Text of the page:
JEDDAH: US Secretary of State Mike Pompeo on Thursday urged European nations to get behind American measures to cut Iran off from the world energy markets.
“Iran continues to send weapons across the Middle East, in blatant violation of UN Security Council resolutions,” he said during talks in Brussels.
“Iran’s regime wants to start trouble wherever it can. It’s our responsibility to stop it. We ask our allies and partners to join our economic-pressure campaign against Iran’s regime. We must cut off all funding the regime uses to fund terrorism and proxy wars. There’s no telling when Iran may try to foment terrorism, violence and instability in one of our countries next.”
Pompeo also posted a message on Twitter, saying: “It’s time to face the facts about #Iran’s malevolent regime.” The tweet was accompanied by a map of Europe purportedly showing the locations of 11 terror attacks US officials believe Iran, or its proxy Hezbollah, have carried out since 1979.
Also on Thursday, President Donald Trump warned of an unspecified “escalation” between the United States and Iran following his decision in May this year to withdraw from the 2015 Iran nuclear deal.
“I would say there might be an escalation between us and the Iranians,” Trump said during a news conference in Brussels.
He added that Iran’s economic troubles would force the country to seek a security deal with Washington as a result of his withdrawal from the nuclear pact.
“They’re treating us with much more respect right now than they did in the past and I know they’re having a lot of problems and their economy is collapsing,” said Trump. “But I will tell you this: At a certain point, they’re going to call me and they’re going to say, ‘Let’s make a deal,’ and we’ll make a deal. But they’re feeling a lot of pain right now.”
US officials have been traveling the world warning foreign governments to stop buying oil from Iran or face sanctions.
Pompeo also has accused Iran of using its embassies to plot terrorist attacks in Europe.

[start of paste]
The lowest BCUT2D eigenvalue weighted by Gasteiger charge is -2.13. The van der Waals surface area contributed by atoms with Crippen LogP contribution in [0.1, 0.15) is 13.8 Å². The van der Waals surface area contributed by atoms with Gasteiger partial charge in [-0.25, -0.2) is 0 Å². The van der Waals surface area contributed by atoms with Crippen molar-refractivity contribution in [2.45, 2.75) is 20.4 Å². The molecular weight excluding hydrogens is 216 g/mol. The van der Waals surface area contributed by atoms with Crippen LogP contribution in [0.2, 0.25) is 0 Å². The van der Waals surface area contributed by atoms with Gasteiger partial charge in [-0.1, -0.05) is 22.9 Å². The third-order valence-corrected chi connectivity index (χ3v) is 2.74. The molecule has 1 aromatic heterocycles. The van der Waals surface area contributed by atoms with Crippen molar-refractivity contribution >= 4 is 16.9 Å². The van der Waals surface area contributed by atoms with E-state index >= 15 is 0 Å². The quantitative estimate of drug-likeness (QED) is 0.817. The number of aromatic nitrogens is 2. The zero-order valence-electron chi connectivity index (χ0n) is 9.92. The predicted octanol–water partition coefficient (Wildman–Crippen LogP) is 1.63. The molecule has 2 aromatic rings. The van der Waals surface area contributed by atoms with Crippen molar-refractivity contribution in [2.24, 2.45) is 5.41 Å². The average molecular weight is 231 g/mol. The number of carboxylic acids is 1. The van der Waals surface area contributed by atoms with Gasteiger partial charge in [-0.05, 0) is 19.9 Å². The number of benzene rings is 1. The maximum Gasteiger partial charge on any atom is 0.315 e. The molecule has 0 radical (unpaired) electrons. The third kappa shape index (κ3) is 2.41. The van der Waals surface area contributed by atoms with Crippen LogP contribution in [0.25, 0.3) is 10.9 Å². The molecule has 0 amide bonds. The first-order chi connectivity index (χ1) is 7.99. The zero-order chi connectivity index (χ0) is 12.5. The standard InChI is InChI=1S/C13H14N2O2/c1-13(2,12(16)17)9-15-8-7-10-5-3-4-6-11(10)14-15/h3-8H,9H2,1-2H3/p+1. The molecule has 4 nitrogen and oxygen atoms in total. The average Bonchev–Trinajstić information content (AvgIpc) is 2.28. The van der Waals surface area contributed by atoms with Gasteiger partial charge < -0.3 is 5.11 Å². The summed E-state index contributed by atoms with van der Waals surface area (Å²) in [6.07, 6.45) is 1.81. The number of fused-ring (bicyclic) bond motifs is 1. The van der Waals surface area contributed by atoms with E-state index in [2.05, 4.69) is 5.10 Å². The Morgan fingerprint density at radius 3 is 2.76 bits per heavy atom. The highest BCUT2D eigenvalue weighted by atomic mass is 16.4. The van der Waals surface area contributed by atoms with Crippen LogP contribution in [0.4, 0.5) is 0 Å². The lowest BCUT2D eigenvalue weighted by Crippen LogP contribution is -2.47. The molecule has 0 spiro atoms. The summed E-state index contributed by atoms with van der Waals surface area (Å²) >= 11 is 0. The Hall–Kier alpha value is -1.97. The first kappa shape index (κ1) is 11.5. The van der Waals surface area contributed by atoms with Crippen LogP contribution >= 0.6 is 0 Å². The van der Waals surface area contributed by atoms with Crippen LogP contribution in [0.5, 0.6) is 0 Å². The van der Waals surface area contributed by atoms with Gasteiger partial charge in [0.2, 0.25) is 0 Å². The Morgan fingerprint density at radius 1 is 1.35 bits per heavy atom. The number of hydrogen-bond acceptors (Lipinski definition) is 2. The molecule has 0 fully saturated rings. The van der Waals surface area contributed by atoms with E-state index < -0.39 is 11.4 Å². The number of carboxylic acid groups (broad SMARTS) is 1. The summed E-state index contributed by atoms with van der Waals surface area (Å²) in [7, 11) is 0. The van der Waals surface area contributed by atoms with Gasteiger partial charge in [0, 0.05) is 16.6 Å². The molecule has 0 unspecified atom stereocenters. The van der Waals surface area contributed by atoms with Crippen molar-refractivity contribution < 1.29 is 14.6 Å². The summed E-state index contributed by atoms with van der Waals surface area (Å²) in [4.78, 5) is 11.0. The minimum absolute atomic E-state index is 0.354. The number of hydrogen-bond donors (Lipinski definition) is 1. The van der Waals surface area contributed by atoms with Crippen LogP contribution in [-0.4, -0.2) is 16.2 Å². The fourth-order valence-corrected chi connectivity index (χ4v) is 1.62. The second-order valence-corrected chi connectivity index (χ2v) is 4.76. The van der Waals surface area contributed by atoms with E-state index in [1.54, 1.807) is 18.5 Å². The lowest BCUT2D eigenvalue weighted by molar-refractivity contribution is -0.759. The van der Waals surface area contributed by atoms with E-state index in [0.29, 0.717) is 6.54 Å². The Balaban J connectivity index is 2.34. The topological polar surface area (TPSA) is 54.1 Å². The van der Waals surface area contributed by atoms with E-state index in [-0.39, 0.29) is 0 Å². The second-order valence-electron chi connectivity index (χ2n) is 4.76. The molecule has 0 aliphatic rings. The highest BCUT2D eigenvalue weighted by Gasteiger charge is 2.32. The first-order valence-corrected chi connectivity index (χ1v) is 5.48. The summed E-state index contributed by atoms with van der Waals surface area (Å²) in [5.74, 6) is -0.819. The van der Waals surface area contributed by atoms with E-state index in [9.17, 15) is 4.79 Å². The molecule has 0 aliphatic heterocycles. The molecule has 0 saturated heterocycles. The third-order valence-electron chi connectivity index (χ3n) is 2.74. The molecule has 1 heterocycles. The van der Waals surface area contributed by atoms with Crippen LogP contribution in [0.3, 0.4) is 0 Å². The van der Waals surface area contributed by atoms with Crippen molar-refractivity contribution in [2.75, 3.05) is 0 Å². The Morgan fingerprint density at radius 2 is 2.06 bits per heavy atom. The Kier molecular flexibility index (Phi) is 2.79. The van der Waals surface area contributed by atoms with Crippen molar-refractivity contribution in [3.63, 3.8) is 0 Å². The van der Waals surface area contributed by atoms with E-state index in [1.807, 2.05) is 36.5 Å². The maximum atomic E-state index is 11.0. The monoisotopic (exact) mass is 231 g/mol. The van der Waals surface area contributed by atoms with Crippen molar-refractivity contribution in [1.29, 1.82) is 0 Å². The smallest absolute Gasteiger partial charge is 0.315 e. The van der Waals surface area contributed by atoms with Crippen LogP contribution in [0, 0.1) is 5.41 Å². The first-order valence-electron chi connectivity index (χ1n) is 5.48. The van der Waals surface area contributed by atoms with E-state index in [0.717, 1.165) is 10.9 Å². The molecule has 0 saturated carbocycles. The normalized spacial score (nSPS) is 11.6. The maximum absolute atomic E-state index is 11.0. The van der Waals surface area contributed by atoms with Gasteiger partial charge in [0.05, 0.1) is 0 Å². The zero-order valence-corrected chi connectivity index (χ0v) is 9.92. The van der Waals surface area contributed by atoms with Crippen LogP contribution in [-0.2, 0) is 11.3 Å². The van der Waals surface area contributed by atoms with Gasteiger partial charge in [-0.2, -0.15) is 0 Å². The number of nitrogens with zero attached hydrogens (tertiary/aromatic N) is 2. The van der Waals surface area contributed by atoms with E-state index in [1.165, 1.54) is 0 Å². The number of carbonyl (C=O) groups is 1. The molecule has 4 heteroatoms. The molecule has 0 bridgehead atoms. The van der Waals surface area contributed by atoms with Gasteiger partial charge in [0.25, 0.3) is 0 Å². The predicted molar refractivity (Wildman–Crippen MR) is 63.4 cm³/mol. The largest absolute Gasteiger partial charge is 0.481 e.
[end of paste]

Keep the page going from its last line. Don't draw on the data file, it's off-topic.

“Just this past week there were Iranians arrested in Europe who were preparing to conduct a terror plot in Paris, France. We have seen this malign behavior in Europe,” Pompeo said this month during an interview.
He was referring to the arrest of an Iranian diplomat posted to Vienna who allegedly was involved in a plan to bomb a rally by an Iranian opposition group in France on June 30. The arrest of the envoy in Germany came after a couple with Iranian roots was apprehended in Belgium after authorities reportedly found explosives in their car.
Washington’s reinstatement of economic sanctions has further weakened Iran’s already-hobbled economy.
There has been a sharp fall in the value of the national currency, the rial, sparking angry protests in the country and clashes with the police. Workers at Tehran’s Grand Bazaar took strike action towards the end of June, and traders organized a mass gathering outside parliament to complain about the collapse of the rial.
Experts have welcomed the increased US pressure on Europe over Iran.
Oubai Shahbandar, a Syrian-American analyst and fellow at the New America Foundation’s International Security Program, said Iran’s energy exports depend heavily on European and Asian customers.
“If the EU complies with American sanctions and halts investments, as well as significantly curtailing Iranian oil imports, it is difficult to see how Iran’s economy can survive such international isolation,” he said.
“We’re already seeing signs that the European market is seeking alternative sources other than Iran for their energy needs. If these trends continue, the Iranian Revolutionary Guards will eventually find it prohibitively difficult to continue their transnational operations and attacks.”
Harvard scholar and Iranian affairs expert Dr. Majid Rafizadeh said that in the short-term, some European powers will continue attempts to salvage their business deals with Iran, as well as the nuclear deal.
“Nevertheless, in the long-term Europe will more likely join its old transatlantic partner in containing the Iranian regime and countering its threats,” he added.
“For Europe, the costs of dealing with the Iranian regime considerably outweigh the benefits. The EU has no common interests with the top state sponsor of terrorism, the Iranian regime. From geopolitical, strategical, military, security and economic landscapes, the EU-US relationship is significantly greater than EU-Iran ties.”
Rafizadeh said the EU needs the alliance with the US to continue as both sides have common interests in combating radical and terrorist groups.
“When it comes to providing security, the EU is still dependent on the US,” he said. “The EU cannot endanger its geopolitical ties with the US over the Iranian regime.
“For more than six decades, the transatlantic partnership between the US and Europe has been one of the most powerful alliances in the world. Together, they have played a dominant role in making vital global decisions, and determining which direction international politics should take.”